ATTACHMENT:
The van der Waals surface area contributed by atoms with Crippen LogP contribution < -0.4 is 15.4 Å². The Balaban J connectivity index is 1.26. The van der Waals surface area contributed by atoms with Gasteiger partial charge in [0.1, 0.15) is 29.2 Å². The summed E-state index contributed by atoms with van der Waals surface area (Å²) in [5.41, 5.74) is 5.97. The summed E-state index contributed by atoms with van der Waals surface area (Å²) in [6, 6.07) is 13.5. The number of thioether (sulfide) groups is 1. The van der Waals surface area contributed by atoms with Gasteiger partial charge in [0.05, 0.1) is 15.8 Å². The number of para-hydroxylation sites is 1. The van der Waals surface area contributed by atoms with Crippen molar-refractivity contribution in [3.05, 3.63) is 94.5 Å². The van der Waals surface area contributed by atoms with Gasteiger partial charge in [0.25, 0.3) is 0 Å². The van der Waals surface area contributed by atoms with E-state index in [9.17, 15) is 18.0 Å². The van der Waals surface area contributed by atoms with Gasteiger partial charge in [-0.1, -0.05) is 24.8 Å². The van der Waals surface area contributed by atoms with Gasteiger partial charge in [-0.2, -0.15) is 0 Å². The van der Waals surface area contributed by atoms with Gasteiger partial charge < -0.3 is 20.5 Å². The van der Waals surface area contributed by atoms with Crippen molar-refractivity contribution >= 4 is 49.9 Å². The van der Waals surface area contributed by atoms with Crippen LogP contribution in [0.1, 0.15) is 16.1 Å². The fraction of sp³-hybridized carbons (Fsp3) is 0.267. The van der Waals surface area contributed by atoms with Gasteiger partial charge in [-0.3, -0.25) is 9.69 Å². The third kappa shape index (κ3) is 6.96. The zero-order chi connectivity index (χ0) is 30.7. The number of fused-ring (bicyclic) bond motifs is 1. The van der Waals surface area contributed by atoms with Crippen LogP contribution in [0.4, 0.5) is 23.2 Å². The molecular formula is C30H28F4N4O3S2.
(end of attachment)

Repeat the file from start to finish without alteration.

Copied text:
The van der Waals surface area contributed by atoms with Crippen LogP contribution < -0.4 is 15.4 Å². The Balaban J connectivity index is 1.26. The van der Waals surface area contributed by atoms with Gasteiger partial charge in [0.1, 0.15) is 29.2 Å². The summed E-state index contributed by atoms with van der Waals surface area (Å²) in [5.41, 5.74) is 5.97. The summed E-state index contributed by atoms with van der Waals surface area (Å²) in [6, 6.07) is 13.5. The number of thioether (sulfide) groups is 1. The van der Waals surface area contributed by atoms with Gasteiger partial charge in [0.05, 0.1) is 15.8 Å². The number of para-hydroxylation sites is 1. The van der Waals surface area contributed by atoms with Crippen molar-refractivity contribution in [3.05, 3.63) is 94.5 Å². The van der Waals surface area contributed by atoms with Gasteiger partial charge in [0.25, 0.3) is 0 Å². The van der Waals surface area contributed by atoms with E-state index in [9.17, 15) is 18.0 Å². The van der Waals surface area contributed by atoms with Gasteiger partial charge in [-0.1, -0.05) is 24.8 Å². The van der Waals surface area contributed by atoms with Gasteiger partial charge in [-0.2, -0.15) is 0 Å². The van der Waals surface area contributed by atoms with Gasteiger partial charge < -0.3 is 20.5 Å². The van der Waals surface area contributed by atoms with Crippen molar-refractivity contribution >= 4 is 49.9 Å². The van der Waals surface area contributed by atoms with Crippen LogP contribution in [0.1, 0.15) is 16.1 Å². The fraction of sp³-hybridized carbons (Fsp3) is 0.267. The van der Waals surface area contributed by atoms with Gasteiger partial charge in [-0.3, -0.25) is 9.69 Å². The third kappa shape index (κ3) is 6.96. The zero-order chi connectivity index (χ0) is 30.7. The number of fused-ring (bicyclic) bond motifs is 1. The van der Waals surface area contributed by atoms with Crippen LogP contribution in [0.4, 0.5) is 23.2 Å². The molecular formula is C30H28F4N4O3S2.